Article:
Looking for ways to bail the state out of a $472 million transportation-funding hole and a long-term $3.5-billion-a-year shortfall, the House Transportation Committee held the hearing at St. Joseph's University. The committee is conducting similar sessions around the state, as a special session of the legislature struggles to solve the transportation-funding crisis.
City officials, local planners, and employer groups urged an increase in the gasoline tax as the easiest, fastest way out of the jam.
"In the short term, I believe the only way to generate sufficient revenue is through an increase in the gas tax, and I am asking you to play a leadership role in making that happen," said Rina Cutler, Philadelphia deputy mayor for transportation and utilities.
Pennsylvania's current gas tax of 32.3 cents a gallon (including the oil company franchise tax) is 13th-highest in the nation, according to the American Petroleum Institute. The national average is 29.3 cents.
"Raising the gas tax by a nickel would cost the average driver just two dollars per month and raise over $300 million statewide," said Barry Seymour, executive director of the Delaware Valley Regional Planning Commission. "While it may never seem a popular idea to raise taxes or impose additional fees, particularly in the current economic climate, transportation services must be viewed as a utility that everyone uses, everyone benefits from, and everyone must pay for."
Seymour said $1.5 billion in regional highway projects and $2.3 billion in transit projects had been postponed by the state's transportation-funding crisis.
Pennsylvania faces a $472 million shortage in transportation funding for the year that begins July 1, because the federal government rejected the state's application to make Interstate 80 a toll road and use the proceeds for transportation projects around the state.
Beyond that immediate loss of anticipated income is a chronic shortage of $3.5 million a year for highways and mass transit, a state transportation report said last month.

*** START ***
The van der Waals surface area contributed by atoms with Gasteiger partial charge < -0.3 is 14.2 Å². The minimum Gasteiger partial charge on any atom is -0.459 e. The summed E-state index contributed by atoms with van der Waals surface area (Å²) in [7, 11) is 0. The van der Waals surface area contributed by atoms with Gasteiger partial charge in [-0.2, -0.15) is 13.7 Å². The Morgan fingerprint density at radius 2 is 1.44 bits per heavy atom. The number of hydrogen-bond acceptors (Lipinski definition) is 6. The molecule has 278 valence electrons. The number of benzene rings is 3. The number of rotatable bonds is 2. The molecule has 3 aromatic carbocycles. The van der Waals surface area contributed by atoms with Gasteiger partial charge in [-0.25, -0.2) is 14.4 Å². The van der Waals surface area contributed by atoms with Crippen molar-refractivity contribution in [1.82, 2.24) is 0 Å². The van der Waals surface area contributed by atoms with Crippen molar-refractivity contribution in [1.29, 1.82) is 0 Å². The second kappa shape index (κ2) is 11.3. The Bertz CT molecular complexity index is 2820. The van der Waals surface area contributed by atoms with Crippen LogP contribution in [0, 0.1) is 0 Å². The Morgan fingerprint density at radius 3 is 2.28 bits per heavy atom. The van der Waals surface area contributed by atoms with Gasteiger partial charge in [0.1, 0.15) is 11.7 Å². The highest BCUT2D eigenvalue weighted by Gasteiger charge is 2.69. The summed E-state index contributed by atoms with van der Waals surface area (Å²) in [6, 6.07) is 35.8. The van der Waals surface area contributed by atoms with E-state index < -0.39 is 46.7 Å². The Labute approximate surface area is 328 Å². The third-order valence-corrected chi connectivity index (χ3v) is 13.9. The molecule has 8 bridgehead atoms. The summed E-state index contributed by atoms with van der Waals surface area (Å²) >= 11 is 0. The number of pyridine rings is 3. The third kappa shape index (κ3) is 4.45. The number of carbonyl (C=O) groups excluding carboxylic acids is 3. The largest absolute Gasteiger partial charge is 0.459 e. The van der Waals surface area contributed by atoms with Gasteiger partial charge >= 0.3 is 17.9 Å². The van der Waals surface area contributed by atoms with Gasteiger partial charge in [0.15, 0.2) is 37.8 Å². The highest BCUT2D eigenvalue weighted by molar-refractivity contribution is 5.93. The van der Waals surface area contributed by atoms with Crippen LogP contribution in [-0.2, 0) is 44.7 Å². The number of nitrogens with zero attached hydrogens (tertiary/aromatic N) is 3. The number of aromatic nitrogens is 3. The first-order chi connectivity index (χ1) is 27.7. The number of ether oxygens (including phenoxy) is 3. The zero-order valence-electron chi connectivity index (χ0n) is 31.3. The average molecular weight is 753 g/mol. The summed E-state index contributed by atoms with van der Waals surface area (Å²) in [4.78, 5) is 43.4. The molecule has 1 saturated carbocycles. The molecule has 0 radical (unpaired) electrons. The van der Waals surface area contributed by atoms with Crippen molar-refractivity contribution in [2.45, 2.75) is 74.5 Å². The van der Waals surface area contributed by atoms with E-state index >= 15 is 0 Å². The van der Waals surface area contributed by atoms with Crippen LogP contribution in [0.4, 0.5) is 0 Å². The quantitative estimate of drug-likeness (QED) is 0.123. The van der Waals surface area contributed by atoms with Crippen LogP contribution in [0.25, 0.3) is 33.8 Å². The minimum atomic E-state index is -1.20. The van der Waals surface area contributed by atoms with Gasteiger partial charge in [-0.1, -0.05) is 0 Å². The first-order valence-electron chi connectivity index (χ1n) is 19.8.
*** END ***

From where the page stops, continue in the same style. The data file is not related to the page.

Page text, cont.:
Gov. Rendell called a special session of the legislature last month to raise enough money to address crumbling highways and bridges and underfunded mass-transit agencies.
SEPTA general manager Joseph Casey, whose agency cut $110 million from its capital budget because it did not receive anticipated state funding, said European countries levy much higher gas taxes to pay for transportation projects.
"They make it almost a luxury to have an automobile," he said.
Casey told the lawmakers that SEPTA ridership rose when gas prices jumped in 2008 and that he expected a higher gas tax would produce a similar result.
Without the anticipated I-80 toll money from the state, SEPTA has postponed 22 major projects, including its planned electronic-fare system and a makeover of the decrepit City Hall subway station.
"That's really a disaster," Casey said of the 1920s-era station, SEPTA's busiest. "That's what our passengers put up with every day."
Groups as diverse as the Pennsylvania Motor Truck Association, the Bicycle Coalition of Greater Philadelphia, and the CEO Council for Growth also supported an increase in the gas tax.
State Rep. Richard Geist (R., Blair), the top Republican on the Transportation Committee, said he thought the House would support a gas tax, but he was less confident about support in the Senate.
Geist, an engineer, said he feared that lack of funding would lead to bridge collapses around the state.
"I'm absolutely terrified that we're going to have a major accident," he said.
Leaders of the Republican-controlled Senate have said they were in no rush to tackle the transportation-funding issue, especially as the state budget has yet to be passed.
The House Transportation Committee chairman, Joseph Markosek (D., Allegheny), said finding the votes for a $3.5 billion increase in transportation spending was "quite a herculean task, with the economic and political environment we're in now."
Peter Javsicas, executive director of Pennsylvanians for Transportation Solutions, said his protransit group had commissioned a poll that showed 64 percent of respondents would be willing to pay $50 more a year to improve transportation.
"Does this send a message to our legislators? I hope so," Javsicas said.
Manderino told officials of the Pennsylvania Department of Transportation that they should dramatize the potential hazards of insufficient funding by closing bridges and forcing motorists to take long detours.
"I think the drastic measure we need is the orange barrels going up," she said, "and . . . making citizens miserable."
Contact staff writer Paul Nussbaum
at 215-854-4587 or email@example.com.